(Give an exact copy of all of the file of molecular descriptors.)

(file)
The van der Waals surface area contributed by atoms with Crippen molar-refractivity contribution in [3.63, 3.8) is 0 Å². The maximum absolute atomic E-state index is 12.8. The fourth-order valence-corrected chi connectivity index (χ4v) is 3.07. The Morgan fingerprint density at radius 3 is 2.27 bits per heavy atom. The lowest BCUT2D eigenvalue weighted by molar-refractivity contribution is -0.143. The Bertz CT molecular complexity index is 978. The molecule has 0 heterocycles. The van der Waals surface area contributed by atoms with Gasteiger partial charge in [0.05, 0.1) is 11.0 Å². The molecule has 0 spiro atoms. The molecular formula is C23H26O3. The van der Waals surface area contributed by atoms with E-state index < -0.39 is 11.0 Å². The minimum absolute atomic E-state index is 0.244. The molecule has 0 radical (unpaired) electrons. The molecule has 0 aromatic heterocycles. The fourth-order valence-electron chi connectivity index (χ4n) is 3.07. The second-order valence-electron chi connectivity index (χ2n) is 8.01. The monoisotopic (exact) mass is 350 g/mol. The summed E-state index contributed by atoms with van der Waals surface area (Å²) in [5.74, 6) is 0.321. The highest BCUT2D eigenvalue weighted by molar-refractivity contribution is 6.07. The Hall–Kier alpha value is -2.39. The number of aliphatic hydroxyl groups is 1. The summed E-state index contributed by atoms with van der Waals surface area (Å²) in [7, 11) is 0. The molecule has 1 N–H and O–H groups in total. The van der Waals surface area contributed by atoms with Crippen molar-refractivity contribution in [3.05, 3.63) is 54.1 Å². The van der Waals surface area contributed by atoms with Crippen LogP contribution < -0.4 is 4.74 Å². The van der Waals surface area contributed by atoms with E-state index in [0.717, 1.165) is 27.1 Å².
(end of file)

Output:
The van der Waals surface area contributed by atoms with Crippen molar-refractivity contribution in [3.63, 3.8) is 0 Å². The maximum absolute atomic E-state index is 12.8. The fourth-order valence-corrected chi connectivity index (χ4v) is 3.07. The Morgan fingerprint density at radius 3 is 2.27 bits per heavy atom. The lowest BCUT2D eigenvalue weighted by molar-refractivity contribution is -0.143. The Bertz CT molecular complexity index is 978. The molecule has 0 heterocycles. The van der Waals surface area contributed by atoms with Gasteiger partial charge in [0.05, 0.1) is 11.0 Å². The molecule has 0 spiro atoms. The molecular formula is C23H26O3. The van der Waals surface area contributed by atoms with E-state index < -0.39 is 11.0 Å². The minimum absolute atomic E-state index is 0.244. The molecule has 0 radical (unpaired) electrons. The molecule has 0 aromatic heterocycles. The fourth-order valence-electron chi connectivity index (χ4n) is 3.07. The second-order valence-electron chi connectivity index (χ2n) is 8.01. The monoisotopic (exact) mass is 350 g/mol. The summed E-state index contributed by atoms with van der Waals surface area (Å²) in [5.74, 6) is 0.321. The highest BCUT2D eigenvalue weighted by molar-refractivity contribution is 6.07. The Hall–Kier alpha value is -2.39. The number of aliphatic hydroxyl groups is 1. The summed E-state index contributed by atoms with van der Waals surface area (Å²) in [7, 11) is 0. The molecule has 1 N–H and O–H groups in total. The van der Waals surface area contributed by atoms with Crippen molar-refractivity contribution in [3.05, 3.63) is 54.1 Å². The van der Waals surface area contributed by atoms with Crippen LogP contribution < -0.4 is 4.74 Å². The van der Waals surface area contributed by atoms with E-state index in [0.717, 1.165) is 27.1 Å².